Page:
A blip, or a problem? Played nine, won six. Not bad, not bad at all. But played seven, won six was a lot, lot better. The subsequent played two, lost two is a lot, lot worse. Gujarat Lions still sit proudly atop the IPL 2016 table — but probably not for long.
Having looked an accomplished, maybe even champion team, the Lions have had a serious sequential hiccough. As we all know, the hiccups can be easily shrugged off sometimes, while some feel as though they are here to stay. Suresh Raina and his team will now have to take a moment to try all those little tricks to shift them out of their system. Drinking a glass of water, maybe? A big slap on the back? Or getting someone to give them a big fright? Losing comfortably to bottom-placed Kings XI Punjab, and then to Delhi Daredevils, ought to be scary enough to shake them out.
They certainly don't have the option of holding their breath and waiting for the hiccups to pass. They have a game against Sunrisers Hyderabad coming up on Friday evening, followed by another match just 48 hours later. Raina and his players look in need of a break, but that is not upon the immediate horizon. They do get one next week; after Sunday's match against Kolkata Knight Riders, they have six days to regroup and rest tired limbs and minds before facing Royal Challengers Bangalore on Saturday. But that is too far ahead to afford to relax now. It is unthinkable that they can allow the twin defeats to develop into a losing streak — it may mean a campaign lost.
They must dig deep quickly, and smartly — every man must do his duty. Nobody is doubting that the players are doing their best, but for two games in a row, it was far from good enough. Several small signs of fatigue were evident: Tired dismissals of top-order batsmen, a stumping missed and a catch dropped by the usually dependable wicket-keeper Dinesh Karthik, and some curious bowling changes from the skipper. The Lions are misstepping. Sometimes literally, such as the sloppy no-ball from slow left-armer Ravindra Jadeja when Karthik had completed a stumping, or when Shivil Kaushik aborted his first two attempts to bowl, catching umpire Bruce Oxenford’s protruding protective shield as he approached the crease in his delivery stride.
Things are not quite right. Injuries have not helped: The loss of Aaron Finch after four matches did not appear at first to be much of a blow. But he'd been on a roll, with 50s in each of their first three games to propell his side to victory. A duck in the next game did not mask that he was carrying a dodgy hamstring. He returned to face the Daredevils, but was again out cheaply.
Indeed, the form of Lions' overseas batting stars has fallen off, directly coinciding with their fall from grace. Opening batsmen Dwayne Smith and Brendon McCullum have been irresistible when on song, but the pair has now failed twice in a row. Not even Sinatra could sing sweetly when the hiccups were upon him. Their dismissals also smacked of déjà vu: Smith again holing out straight in the deep to a mistimed lofted straight drive; and McCullum once again bowled while trying a hideous smear. It's also concerning is that the New Zealander always appeared to be carrying an injury when batting, although he hasn't let this trouble him in the field.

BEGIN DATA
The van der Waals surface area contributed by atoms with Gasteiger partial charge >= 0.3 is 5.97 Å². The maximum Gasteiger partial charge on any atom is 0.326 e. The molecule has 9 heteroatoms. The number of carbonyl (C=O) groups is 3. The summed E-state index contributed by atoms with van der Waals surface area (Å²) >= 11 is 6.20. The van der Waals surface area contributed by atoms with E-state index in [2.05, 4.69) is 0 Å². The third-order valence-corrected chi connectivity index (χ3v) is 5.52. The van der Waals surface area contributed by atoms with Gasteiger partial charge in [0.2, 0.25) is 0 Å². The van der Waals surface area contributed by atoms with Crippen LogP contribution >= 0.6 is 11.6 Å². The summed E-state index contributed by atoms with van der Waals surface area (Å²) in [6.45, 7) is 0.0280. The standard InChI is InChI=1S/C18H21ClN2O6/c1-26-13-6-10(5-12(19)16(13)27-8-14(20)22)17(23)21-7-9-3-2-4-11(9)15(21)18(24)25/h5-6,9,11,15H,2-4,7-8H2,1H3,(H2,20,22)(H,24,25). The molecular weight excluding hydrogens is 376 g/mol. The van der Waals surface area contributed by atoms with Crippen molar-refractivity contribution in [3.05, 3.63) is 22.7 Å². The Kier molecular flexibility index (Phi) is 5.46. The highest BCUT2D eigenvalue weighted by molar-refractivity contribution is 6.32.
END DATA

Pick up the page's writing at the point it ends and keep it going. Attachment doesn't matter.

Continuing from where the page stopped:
Injuries to visiting international players have been in the news this week, and the Lions will be desperate that none of their stars succumb similarly. Bravo was ruled out of Tuesday's game and was much missed. The dependability of his late innings overs always being a banker in the bowling department. In response to his unavailability, the Lions didn't adjust their resources accordingly. They played with a bowler less, Bravo being replaced by a top quality, top-order batsman, meaning they were a bowler short. As it was, Raina, Karthik and Jadeja all slotted down a place in the order, and it was their contributions that got the team to a fairly decent total of 149. But one would have thought that Ishan Kishan, batting at number eight, and facing only two balls in the final over, was surplus to requirements — and could have effectively been substituted for one of the Lions' decent spin options.
But maybe Raina fancied that role for himself? He is one of those leaders who enjoys turning his arm over. Some skippers are reluctant bowlers, while others need little persuasion to mark out their run-up. My own personal favourite when I was growing up was Middlesex and England's Mike Gatting. He loved the excuse to have an exploratory over or two. But as captain of England, he could only justify having a go if better bowlers had had done so first — and that included my boyhood hero, Graham Gooch. He was marginally superior to Gatting, and everyone knew it. Therefore, if Gatt was going to get a bowl, Goochie would have a chance to swing his arm over first. Thus, Gooch would get an over before lunch — and Gatting could have a trundle before tea.
But it's still hard to justify Raina bowling a full complement of four overs before either Jadeja or James Faulkner had bowled a single over. That really did not make sense. It also probably didn't make much difference — the excellent batting by Daredevils' openers Quinton de Kock and Rishabh Pant essentially sealing the match — but the point stands.
The Lions need to steady the ship — this has become an all hands to the pumps situation — and if it is premature to talk in terms of the Lions' vessel beginning to sink, it is taking on water. They need to find balance — in their cricket, and their playing XI. On paper they are a strong side, when they are fit, and when they pick the right combination. But right now, they are looking tired and jaded. It will be a test of the players' fortitude, of Raina's leadership, and the management's strength to pick the Lions up, dust them off, and get them quickly back to winning ways.
Published Date: May 04, 2016 15:12 PM | Updated Date: May 04, 2016 15:14 PM